The recent inclusion of Australian ‘plus-size’ model Robyn Lawley in Sports Illustrated’s latest swimwear issue attracted a good deal of media attention. Lawley, at 6’2 and a size 12/14, is probably not most people’s idea of ‘plus-size’. However, within the fashion industry she is very much a plus-size model, with so-called ‘straight-size’ models being on average a UK size 6/8.
I myself am 5’5 in height and a UK size 10/12. I maintain a reasonably healthy lifestyle and, most of the time, I like my curves. Why then is society and the media so determined to make me hate my own body?
Firstly, there is nothing wrong with being a size 6 or 8, if that is what’s right for you. A lot of slender girls have beautiful figures and look great. But surely thin isn’t the only body type that is attractive? It is difficult to understand how the late twentieth century obsession with thinness began, and that is probably a job for historians of the future. But there is no doubt that the pressure on women to be thin in western society is intense, far-reaching and, in my opinion, shows little sign of abating.
One of the strongest memories from my teenage years was reading Bridget Jones’ Diary at the age of 14. The main character complains constantly about her weight, despite the fact that she weighs less than 140lbs. For me, this led to an ill-advised and unhealthy crash diet that lasted several months. Part of this was down to my own immaturity and inability to fully appreciate the satire in the novel. Nevertheless, it was my introduction to a media and society that continues to put intense pressure on women to be thin.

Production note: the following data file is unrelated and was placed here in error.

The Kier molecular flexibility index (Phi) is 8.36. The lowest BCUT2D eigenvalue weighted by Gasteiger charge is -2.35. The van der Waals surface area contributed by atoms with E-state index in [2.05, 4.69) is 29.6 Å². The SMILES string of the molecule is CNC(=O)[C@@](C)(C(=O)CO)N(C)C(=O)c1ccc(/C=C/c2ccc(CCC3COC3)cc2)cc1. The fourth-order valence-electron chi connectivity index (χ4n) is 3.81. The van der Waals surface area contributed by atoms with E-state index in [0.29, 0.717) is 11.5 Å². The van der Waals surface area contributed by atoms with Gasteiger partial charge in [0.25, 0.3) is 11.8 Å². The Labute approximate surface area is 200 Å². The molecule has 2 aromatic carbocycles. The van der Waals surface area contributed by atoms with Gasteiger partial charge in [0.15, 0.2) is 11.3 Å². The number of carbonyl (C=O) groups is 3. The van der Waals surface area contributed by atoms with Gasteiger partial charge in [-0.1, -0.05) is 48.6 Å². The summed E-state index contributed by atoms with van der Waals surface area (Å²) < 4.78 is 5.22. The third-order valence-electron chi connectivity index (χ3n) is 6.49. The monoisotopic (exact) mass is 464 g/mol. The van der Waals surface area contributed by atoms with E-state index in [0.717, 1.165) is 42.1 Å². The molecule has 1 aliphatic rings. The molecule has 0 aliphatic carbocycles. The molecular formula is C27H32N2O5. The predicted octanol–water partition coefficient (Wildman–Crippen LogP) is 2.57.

‘Fat-shaming’ is common online, with celebrities such as Kim Kardashian, Kate Upton and Kelly Brook being regular targets. Although I am not privy to their weights, all of these women look healthy and I would imagine have a perfectly normal BMI. It is difficult to understand the distorted minds that see these women as being ‘fat’.
Perhaps the only way to make sense of the claim that ‘things are changing’ within the fashion and media industries is to consider the fact that models like Lawley and Brook are getting work at all – and they are getting highprofile work. Lawley in particular has done campaigns for Ralph Lauren and Mango as well as having appeared on the cover of Vogue Italia.
But those who wish to body-shame women continue to hang on grimly. Most model agencies list their ‘plus-size’ models on a separate page to their straight-size models. One plus-size model I spoke to told me that it is still difficult for curvier models to get work in Ireland. On the other hand, the curvy models Tia Duffy and Louise O’Reilly are getting an increasing amount of media exposure. But it will take a good deal of time before more larger than usual models make their way into the mainstream here – if at all.
From a personal point of view, body image is very important to me at the moment as I will be competing in a pageant later this year. Luckily, the pageant I am in is very accepting of different shapes and heights, and hasn’t made me feel like I need to change my shape. However, this is not always the case. For me, the pressure to be ashamed of my body comes more from the media, the internet and society as a whole.
Many women with thin bodies look beautiful, and have fabulous figures. But, in my view, the same can be said for a lot of curvier women. The most important factors should be health and happiness. I believe that the day that society has a mature, balanced view of women’s bodies, in all their diversity, is still a long way off.